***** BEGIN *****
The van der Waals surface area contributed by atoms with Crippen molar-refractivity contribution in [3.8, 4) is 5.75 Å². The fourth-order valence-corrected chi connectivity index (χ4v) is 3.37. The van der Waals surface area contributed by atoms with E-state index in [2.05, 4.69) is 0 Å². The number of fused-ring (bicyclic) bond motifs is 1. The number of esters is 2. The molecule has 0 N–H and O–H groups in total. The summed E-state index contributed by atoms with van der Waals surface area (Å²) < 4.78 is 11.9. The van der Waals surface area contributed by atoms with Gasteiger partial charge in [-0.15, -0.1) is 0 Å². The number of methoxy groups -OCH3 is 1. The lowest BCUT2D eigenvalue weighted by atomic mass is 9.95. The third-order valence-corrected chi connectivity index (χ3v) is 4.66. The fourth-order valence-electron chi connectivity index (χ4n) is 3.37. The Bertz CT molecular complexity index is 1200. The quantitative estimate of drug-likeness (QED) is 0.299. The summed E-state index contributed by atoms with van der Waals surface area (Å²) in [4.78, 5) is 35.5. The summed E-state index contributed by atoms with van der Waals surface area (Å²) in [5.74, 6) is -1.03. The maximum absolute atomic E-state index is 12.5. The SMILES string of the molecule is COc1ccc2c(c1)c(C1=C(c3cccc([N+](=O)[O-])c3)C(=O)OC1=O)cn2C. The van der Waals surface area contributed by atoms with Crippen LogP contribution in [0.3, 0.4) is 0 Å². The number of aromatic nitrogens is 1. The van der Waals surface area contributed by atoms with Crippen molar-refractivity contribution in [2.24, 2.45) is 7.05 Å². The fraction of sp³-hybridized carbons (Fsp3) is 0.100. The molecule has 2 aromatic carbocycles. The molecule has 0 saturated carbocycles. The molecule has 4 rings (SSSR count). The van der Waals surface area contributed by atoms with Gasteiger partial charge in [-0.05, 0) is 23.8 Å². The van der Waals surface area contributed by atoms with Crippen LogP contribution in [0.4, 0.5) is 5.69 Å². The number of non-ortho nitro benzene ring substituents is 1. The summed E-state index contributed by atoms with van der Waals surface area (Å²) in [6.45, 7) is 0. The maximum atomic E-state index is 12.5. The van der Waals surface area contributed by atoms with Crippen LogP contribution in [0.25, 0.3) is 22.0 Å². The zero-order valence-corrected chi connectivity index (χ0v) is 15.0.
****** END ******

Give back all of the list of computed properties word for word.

The van der Waals surface area contributed by atoms with Crippen molar-refractivity contribution in [3.8, 4) is 5.75 Å². The fourth-order valence-corrected chi connectivity index (χ4v) is 3.37. The van der Waals surface area contributed by atoms with E-state index in [2.05, 4.69) is 0 Å². The number of fused-ring (bicyclic) bond motifs is 1. The number of esters is 2. The molecule has 0 N–H and O–H groups in total. The summed E-state index contributed by atoms with van der Waals surface area (Å²) < 4.78 is 11.9. The van der Waals surface area contributed by atoms with Gasteiger partial charge in [-0.15, -0.1) is 0 Å². The number of methoxy groups -OCH3 is 1. The lowest BCUT2D eigenvalue weighted by atomic mass is 9.95. The third-order valence-corrected chi connectivity index (χ3v) is 4.66. The fourth-order valence-electron chi connectivity index (χ4n) is 3.37. The Bertz CT molecular complexity index is 1200. The quantitative estimate of drug-likeness (QED) is 0.299. The summed E-state index contributed by atoms with van der Waals surface area (Å²) in [4.78, 5) is 35.5. The summed E-state index contributed by atoms with van der Waals surface area (Å²) in [5.74, 6) is -1.03. The maximum absolute atomic E-state index is 12.5. The SMILES string of the molecule is COc1ccc2c(c1)c(C1=C(c3cccc([N+](=O)[O-])c3)C(=O)OC1=O)cn2C. The van der Waals surface area contributed by atoms with Crippen LogP contribution in [0.3, 0.4) is 0 Å². The number of aromatic nitrogens is 1. The van der Waals surface area contributed by atoms with Crippen molar-refractivity contribution in [2.24, 2.45) is 7.05 Å². The fraction of sp³-hybridized carbons (Fsp3) is 0.100. The molecule has 2 aromatic carbocycles. The molecule has 0 saturated carbocycles. The molecule has 4 rings (SSSR count). The van der Waals surface area contributed by atoms with Gasteiger partial charge in [-0.05, 0) is 23.8 Å². The van der Waals surface area contributed by atoms with Crippen LogP contribution in [0.4, 0.5) is 5.69 Å². The number of non-ortho nitro benzene ring substituents is 1. The summed E-state index contributed by atoms with van der Waals surface area (Å²) in [6.45, 7) is 0. The maximum atomic E-state index is 12.5. The van der Waals surface area contributed by atoms with Crippen LogP contribution in [0.25, 0.3) is 22.0 Å². The zero-order valence-corrected chi connectivity index (χ0v) is 15.0.